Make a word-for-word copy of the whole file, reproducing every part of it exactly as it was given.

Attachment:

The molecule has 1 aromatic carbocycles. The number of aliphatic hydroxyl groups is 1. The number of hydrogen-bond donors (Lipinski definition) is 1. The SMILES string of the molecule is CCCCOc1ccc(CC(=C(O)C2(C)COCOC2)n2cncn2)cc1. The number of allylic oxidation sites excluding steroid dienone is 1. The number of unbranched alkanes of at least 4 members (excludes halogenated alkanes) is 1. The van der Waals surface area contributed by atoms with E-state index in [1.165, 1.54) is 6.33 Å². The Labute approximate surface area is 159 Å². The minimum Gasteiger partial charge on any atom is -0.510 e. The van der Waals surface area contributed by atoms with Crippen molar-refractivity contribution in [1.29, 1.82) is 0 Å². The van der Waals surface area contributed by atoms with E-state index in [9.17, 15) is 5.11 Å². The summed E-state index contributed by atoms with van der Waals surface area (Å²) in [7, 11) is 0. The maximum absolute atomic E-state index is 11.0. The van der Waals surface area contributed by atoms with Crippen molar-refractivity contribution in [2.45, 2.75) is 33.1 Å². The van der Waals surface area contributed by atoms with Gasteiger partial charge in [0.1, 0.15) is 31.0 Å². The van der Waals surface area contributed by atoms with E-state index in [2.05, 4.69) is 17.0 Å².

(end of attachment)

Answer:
The molecule has 1 aromatic carbocycles. The number of aliphatic hydroxyl groups is 1. The number of hydrogen-bond donors (Lipinski definition) is 1. The SMILES string of the molecule is CCCCOc1ccc(CC(=C(O)C2(C)COCOC2)n2cncn2)cc1. The number of allylic oxidation sites excluding steroid dienone is 1. The number of unbranched alkanes of at least 4 members (excludes halogenated alkanes) is 1. The van der Waals surface area contributed by atoms with E-state index in [1.165, 1.54) is 6.33 Å². The Labute approximate surface area is 159 Å². The minimum Gasteiger partial charge on any atom is -0.510 e. The van der Waals surface area contributed by atoms with Crippen molar-refractivity contribution in [1.29, 1.82) is 0 Å². The van der Waals surface area contributed by atoms with E-state index in [9.17, 15) is 5.11 Å². The summed E-state index contributed by atoms with van der Waals surface area (Å²) in [7, 11) is 0. The maximum absolute atomic E-state index is 11.0. The van der Waals surface area contributed by atoms with Crippen molar-refractivity contribution in [2.45, 2.75) is 33.1 Å². The van der Waals surface area contributed by atoms with Gasteiger partial charge in [0.1, 0.15) is 31.0 Å². The van der Waals surface area contributed by atoms with E-state index in [2.05, 4.69) is 17.0 Å².